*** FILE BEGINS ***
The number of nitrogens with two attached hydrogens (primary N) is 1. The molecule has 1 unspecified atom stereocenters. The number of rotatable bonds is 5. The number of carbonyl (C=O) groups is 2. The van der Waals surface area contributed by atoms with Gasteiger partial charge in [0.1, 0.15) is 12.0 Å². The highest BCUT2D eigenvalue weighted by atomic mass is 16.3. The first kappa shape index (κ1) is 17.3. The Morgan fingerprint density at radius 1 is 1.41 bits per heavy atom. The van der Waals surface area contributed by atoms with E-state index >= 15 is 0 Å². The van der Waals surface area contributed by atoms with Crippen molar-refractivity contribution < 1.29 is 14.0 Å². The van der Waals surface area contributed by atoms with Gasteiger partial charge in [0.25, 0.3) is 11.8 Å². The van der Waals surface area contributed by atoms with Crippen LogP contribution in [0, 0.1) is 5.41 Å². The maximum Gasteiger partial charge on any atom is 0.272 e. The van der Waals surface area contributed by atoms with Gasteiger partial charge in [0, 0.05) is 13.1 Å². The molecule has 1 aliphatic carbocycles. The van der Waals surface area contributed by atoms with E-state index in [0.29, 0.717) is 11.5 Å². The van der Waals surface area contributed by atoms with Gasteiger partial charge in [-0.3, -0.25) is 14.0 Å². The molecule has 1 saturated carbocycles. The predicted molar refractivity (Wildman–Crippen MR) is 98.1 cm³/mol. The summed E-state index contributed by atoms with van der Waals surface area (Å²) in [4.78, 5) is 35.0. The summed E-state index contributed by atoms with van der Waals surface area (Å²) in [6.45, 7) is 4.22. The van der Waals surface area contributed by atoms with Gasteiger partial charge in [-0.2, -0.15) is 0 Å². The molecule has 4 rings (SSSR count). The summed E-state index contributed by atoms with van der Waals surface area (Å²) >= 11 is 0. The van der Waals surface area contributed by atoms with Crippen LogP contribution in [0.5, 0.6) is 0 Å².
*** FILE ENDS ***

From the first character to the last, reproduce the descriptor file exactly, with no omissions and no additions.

The number of nitrogens with two attached hydrogens (primary N) is 1. The molecule has 1 unspecified atom stereocenters. The number of rotatable bonds is 5. The number of carbonyl (C=O) groups is 2. The van der Waals surface area contributed by atoms with Gasteiger partial charge in [0.1, 0.15) is 12.0 Å². The highest BCUT2D eigenvalue weighted by atomic mass is 16.3. The first kappa shape index (κ1) is 17.3. The Morgan fingerprint density at radius 1 is 1.41 bits per heavy atom. The van der Waals surface area contributed by atoms with E-state index >= 15 is 0 Å². The van der Waals surface area contributed by atoms with Crippen molar-refractivity contribution < 1.29 is 14.0 Å². The van der Waals surface area contributed by atoms with Gasteiger partial charge in [0.25, 0.3) is 11.8 Å². The van der Waals surface area contributed by atoms with Crippen LogP contribution in [0, 0.1) is 5.41 Å². The maximum Gasteiger partial charge on any atom is 0.272 e. The van der Waals surface area contributed by atoms with Gasteiger partial charge in [0, 0.05) is 13.1 Å². The molecule has 1 aliphatic carbocycles. The van der Waals surface area contributed by atoms with E-state index in [0.29, 0.717) is 11.5 Å². The van der Waals surface area contributed by atoms with Gasteiger partial charge in [-0.3, -0.25) is 14.0 Å². The molecule has 1 saturated carbocycles. The predicted molar refractivity (Wildman–Crippen MR) is 98.1 cm³/mol. The summed E-state index contributed by atoms with van der Waals surface area (Å²) in [4.78, 5) is 35.0. The summed E-state index contributed by atoms with van der Waals surface area (Å²) in [6.45, 7) is 4.22. The van der Waals surface area contributed by atoms with Gasteiger partial charge in [-0.2, -0.15) is 0 Å². The molecule has 4 rings (SSSR count). The summed E-state index contributed by atoms with van der Waals surface area (Å²) >= 11 is 0. The van der Waals surface area contributed by atoms with Crippen LogP contribution in [0.5, 0.6) is 0 Å².